Things we learnt in 2020, by Gavin Cooney, co-founder and CEO of Learnosity
The past year has thrown up more challenges for education than any in living memory. Physical restrictions have created a new reliance on the possibilities of digital – and none more so than in assessment.
After a year of unprecedented user growth for its assessment technology, Learnosity’s CEO Gavin Cooney digs into the data to share key takeaways and emerging trends.
In October 2020, Learnosity delivered 2.15 billion questions to 36.7m students. Here’s what we learned.
There’s still some time to go, but what a year it’s been.
At this point, you’d be forgiven for just wanting to get through what’s left of 2020 and putting the year that just kept on taking in your rearview mirror in a hurry. But if there’s one thing that’s become clear in 2020, it’s that education, both as a field and an industry, has been pushed to do something new: evolve at pace.
As CEO of a SaaS company that deals in assessment infrastructure, I’ve seen the sea change firsthand. Here are some things I’ve observed from our data:
The rise of Authentic Assessment
When Mark (CTO) and I started Learnosity, one of the drivers was to enable more authentic assessments. Simply put we wanted to enable a whole industry to go beyond multiple choice questions, which are inherently geared for recall and convergent student responses than they were for deeper, more nuanced evaluation.
For a century and more, multiple choice questions were the de facto question type across the industry. But digital has made a difference. In the last 10 years we’ve seen clear signs that education is starting to free itself from its codependent relationship with MCQs. It all comes down to the more expansive capabilities that technology can offer.
So what do our numbers tell us?
Our customers have authored over 61 million questions and stored them with us, so we’re well-placed to analyze trends from the number of questions authored. We can see that just over half of all questions authored were MCQs – 53% to be precise. The rest are more innovative question types, better suited to support more authentic assessment.
Of course the proof is in the pudding.
Out of the 2.15 billion questions delivered in October, 947 million of them were rich questions (i.e. not MCQs).
Without digging into the details too much, here are some notable numbers relating to questions delivered:
- 223 million were math questions
- 3 million were video questions, which are used for demonstrating presentation skills, scientific experiments, and creative work
- There were 13 million file uploads, which are suited to demonstrating offline learning (i.e. paper-based upload via photos or handwritten work)
- 3 million were audio questions, often used for demonstrating spoken languages skills
- 142 million were essay questions, indicating a switch toward a more long-form format
COVID's impact on e-Assessment
COVID has disrupted life as we know it. But seeing how people adapt to it is some kind of silver lining.
It’s been astonishing to see how quickly our clients have onboarded new users in response to COVID, with the first peak we observed being around week 12 (mid-March, coinciding with earlier global “lockdowns”).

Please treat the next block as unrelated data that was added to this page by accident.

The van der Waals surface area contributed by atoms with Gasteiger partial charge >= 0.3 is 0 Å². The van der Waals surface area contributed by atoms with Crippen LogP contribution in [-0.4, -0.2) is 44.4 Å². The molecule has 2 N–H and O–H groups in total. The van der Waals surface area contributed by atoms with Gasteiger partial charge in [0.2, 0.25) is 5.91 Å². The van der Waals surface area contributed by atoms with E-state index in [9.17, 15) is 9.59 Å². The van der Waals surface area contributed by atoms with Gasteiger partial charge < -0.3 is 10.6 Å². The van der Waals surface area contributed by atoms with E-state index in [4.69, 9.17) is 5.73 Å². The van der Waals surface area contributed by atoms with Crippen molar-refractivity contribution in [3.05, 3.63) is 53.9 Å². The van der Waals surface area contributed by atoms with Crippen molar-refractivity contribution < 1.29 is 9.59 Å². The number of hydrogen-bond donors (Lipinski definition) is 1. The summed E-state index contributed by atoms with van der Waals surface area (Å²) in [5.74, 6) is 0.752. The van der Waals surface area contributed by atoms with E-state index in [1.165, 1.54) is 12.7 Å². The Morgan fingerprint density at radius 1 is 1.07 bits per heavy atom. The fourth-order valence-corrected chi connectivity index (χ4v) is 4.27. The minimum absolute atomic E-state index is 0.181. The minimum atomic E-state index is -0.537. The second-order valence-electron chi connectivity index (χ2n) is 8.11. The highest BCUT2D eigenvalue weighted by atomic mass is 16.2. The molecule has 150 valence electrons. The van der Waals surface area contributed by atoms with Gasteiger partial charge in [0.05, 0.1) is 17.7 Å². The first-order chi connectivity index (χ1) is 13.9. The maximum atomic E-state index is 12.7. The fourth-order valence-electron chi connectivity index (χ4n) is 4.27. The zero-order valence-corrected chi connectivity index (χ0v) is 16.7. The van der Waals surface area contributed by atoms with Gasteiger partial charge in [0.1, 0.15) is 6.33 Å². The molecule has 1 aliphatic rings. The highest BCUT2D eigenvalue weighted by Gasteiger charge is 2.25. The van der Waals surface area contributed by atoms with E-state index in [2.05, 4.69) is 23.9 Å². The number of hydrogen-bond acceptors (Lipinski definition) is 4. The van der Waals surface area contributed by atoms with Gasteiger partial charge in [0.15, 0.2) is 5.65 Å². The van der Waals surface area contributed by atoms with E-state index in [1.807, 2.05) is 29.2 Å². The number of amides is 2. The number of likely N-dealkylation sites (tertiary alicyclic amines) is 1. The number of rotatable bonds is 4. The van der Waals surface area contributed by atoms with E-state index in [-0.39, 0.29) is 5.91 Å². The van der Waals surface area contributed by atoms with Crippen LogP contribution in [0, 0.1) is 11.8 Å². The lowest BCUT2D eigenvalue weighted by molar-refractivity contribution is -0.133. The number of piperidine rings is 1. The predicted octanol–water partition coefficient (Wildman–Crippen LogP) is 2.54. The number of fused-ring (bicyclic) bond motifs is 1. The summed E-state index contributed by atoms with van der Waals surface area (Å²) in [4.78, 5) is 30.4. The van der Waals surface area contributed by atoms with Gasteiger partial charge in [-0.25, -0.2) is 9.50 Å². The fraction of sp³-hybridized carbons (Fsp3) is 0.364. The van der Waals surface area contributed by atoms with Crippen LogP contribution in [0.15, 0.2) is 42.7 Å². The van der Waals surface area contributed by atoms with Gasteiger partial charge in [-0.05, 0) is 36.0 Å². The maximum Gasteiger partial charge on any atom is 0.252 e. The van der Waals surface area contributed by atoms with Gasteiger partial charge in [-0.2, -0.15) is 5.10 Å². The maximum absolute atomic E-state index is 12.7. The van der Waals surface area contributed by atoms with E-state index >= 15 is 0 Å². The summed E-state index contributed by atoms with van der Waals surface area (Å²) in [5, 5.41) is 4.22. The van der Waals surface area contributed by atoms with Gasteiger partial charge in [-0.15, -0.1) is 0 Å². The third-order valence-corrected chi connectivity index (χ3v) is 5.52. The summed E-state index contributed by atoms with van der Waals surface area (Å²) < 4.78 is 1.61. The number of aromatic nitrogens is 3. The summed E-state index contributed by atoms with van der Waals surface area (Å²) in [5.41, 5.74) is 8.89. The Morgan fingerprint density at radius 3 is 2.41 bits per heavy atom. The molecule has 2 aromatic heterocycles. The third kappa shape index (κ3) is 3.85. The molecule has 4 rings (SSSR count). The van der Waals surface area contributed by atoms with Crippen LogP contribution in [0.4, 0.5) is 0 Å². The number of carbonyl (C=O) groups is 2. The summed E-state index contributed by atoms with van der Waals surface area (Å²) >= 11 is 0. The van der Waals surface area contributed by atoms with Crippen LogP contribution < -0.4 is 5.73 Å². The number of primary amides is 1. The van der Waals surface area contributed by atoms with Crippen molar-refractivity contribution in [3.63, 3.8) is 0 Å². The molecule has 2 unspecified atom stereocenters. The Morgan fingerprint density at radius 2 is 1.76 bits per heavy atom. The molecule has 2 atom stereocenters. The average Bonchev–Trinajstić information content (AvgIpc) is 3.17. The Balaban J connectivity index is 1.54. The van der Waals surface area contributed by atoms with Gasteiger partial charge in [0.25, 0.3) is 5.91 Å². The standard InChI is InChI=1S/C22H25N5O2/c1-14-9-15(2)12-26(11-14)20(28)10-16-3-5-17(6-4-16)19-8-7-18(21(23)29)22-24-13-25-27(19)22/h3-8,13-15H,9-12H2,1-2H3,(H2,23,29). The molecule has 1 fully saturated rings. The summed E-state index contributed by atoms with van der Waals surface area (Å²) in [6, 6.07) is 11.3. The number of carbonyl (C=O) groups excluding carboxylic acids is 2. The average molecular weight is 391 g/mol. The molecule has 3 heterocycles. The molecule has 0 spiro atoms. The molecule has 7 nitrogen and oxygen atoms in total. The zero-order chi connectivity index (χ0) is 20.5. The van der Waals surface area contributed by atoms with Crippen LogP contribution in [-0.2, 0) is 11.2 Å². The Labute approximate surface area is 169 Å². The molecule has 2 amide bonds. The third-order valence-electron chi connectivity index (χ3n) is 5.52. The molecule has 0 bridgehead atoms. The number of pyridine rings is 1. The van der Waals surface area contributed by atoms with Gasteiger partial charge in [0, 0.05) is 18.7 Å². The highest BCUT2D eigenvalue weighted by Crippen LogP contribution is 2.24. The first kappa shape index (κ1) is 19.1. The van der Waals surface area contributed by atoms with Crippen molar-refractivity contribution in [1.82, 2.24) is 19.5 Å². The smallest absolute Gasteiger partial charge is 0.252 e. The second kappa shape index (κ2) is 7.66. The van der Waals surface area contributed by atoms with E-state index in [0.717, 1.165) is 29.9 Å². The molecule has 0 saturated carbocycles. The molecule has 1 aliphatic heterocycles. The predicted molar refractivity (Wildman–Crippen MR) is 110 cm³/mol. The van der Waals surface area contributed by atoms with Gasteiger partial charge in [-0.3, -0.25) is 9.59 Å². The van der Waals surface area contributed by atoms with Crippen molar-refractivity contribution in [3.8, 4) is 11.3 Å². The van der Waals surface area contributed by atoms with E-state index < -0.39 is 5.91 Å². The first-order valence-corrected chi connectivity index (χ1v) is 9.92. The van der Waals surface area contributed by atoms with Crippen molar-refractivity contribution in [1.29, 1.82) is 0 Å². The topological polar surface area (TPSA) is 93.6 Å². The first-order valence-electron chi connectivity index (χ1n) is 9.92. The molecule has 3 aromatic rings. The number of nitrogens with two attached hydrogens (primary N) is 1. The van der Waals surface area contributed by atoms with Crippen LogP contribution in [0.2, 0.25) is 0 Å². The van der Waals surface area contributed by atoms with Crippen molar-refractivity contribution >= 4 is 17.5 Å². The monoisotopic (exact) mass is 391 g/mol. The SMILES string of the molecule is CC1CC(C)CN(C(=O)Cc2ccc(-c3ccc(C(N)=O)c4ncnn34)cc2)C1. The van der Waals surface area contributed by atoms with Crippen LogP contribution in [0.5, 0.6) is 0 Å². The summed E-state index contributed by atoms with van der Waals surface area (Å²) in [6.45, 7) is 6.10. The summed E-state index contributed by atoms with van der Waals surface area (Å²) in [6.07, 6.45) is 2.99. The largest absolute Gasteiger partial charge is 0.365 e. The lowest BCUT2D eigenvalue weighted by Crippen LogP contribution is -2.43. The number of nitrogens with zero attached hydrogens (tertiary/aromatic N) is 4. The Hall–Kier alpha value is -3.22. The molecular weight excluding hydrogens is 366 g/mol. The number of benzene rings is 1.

Each year we expect to see a nice ramp of new users coming onboard over the ‘back to school’ period (around the end of August). This year was different.
The graph below shows new users every week for the last few years. In 2020, we onboarded more than 2 million students every week for the first six weeks. Some weeks we had as much as 3 million.
In addition, what we’re seeing – at least in formative assessment – is that the usage pattern has changed dramatically. Prior to COVID, we might expect a user to do one assessment once or twice a week (for example, as part of their homework). Post-COVID, we’re seeing students come back every single day to do hours of work.
In essence, we’re seeing more students, each doing more work.
When all is said and done, compared to last year, we’ve observed over a 2.5x increase in the number of students using our system, and an increase in the region of 10x increase in the number of assessments they’re taking.
In times of crisis, innovators lead the way
User numbers during ‘back to school’ period compared to previous years.
There’s a quote from Warren Buffet I’ve been using a lot lately.
“Only when the tide goes out do you discover who’s been swimming naked.”
When COVID hit earlier this year, a bunch of major assessments were cancelled. The tide went out, and a lot of folks were swimming naked. It’s totally understandable. But in 2021, there’s no excuse. The industry needs to adapt, and quickly. Cancelling two years in a row is not an option.
The pivot to online as a necessary failsafe actually paves the way for real innovation in the sector. We’ve seen massive gains in traffic for clients who’ve really leveraged new technology into their own learning products to better serve learners in core areas like accessibility, engagement, and reliability.
Their success reminds me of something I read in a Uri Friedman piece for The Atlantic on the role of resilience in geopolitical power.
“International power dynamics will be rooted in resilient power amid the types of mass traumas that look set to dominate this century.”
The surest way for education to fortify its resilience to such traumas is by investing in critical infrastructure now. Let’s not wait for the tide to go out again.
Gavin Cooney is a co-founder and CEO of Learnosity – an SaaS company that provides cloud-based assessment infrastructure to the learning industry